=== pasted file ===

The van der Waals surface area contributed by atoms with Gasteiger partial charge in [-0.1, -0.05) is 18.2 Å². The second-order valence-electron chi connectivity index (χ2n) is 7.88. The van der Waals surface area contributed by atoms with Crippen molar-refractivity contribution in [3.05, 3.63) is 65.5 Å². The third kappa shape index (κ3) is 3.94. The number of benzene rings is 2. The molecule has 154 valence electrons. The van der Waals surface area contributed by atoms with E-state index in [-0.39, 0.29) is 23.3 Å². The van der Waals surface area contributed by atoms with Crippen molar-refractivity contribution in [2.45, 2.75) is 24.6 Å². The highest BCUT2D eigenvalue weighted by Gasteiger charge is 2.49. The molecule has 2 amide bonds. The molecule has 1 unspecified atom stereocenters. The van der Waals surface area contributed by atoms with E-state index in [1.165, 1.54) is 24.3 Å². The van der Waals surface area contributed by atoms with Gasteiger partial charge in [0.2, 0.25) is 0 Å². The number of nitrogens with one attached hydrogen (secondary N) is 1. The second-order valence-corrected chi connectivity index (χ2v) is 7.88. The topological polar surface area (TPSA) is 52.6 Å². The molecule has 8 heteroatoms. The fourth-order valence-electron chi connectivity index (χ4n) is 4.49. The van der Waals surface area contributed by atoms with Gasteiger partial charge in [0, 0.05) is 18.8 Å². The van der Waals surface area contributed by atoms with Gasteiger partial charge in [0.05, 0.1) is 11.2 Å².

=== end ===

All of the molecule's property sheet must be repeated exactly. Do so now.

The van der Waals surface area contributed by atoms with Gasteiger partial charge in [-0.1, -0.05) is 18.2 Å². The second-order valence-electron chi connectivity index (χ2n) is 7.88. The van der Waals surface area contributed by atoms with Crippen molar-refractivity contribution in [3.05, 3.63) is 65.5 Å². The third kappa shape index (κ3) is 3.94. The number of benzene rings is 2. The molecule has 154 valence electrons. The van der Waals surface area contributed by atoms with E-state index in [-0.39, 0.29) is 23.3 Å². The van der Waals surface area contributed by atoms with Crippen molar-refractivity contribution in [2.45, 2.75) is 24.6 Å². The highest BCUT2D eigenvalue weighted by Gasteiger charge is 2.49. The molecule has 2 amide bonds. The molecule has 1 unspecified atom stereocenters. The van der Waals surface area contributed by atoms with E-state index in [1.165, 1.54) is 24.3 Å². The van der Waals surface area contributed by atoms with Gasteiger partial charge in [0.2, 0.25) is 0 Å². The number of nitrogens with one attached hydrogen (secondary N) is 1. The second-order valence-corrected chi connectivity index (χ2v) is 7.88. The topological polar surface area (TPSA) is 52.6 Å². The molecule has 8 heteroatoms. The fourth-order valence-electron chi connectivity index (χ4n) is 4.49. The van der Waals surface area contributed by atoms with Gasteiger partial charge in [0, 0.05) is 18.8 Å². The van der Waals surface area contributed by atoms with Gasteiger partial charge in [0.05, 0.1) is 11.2 Å².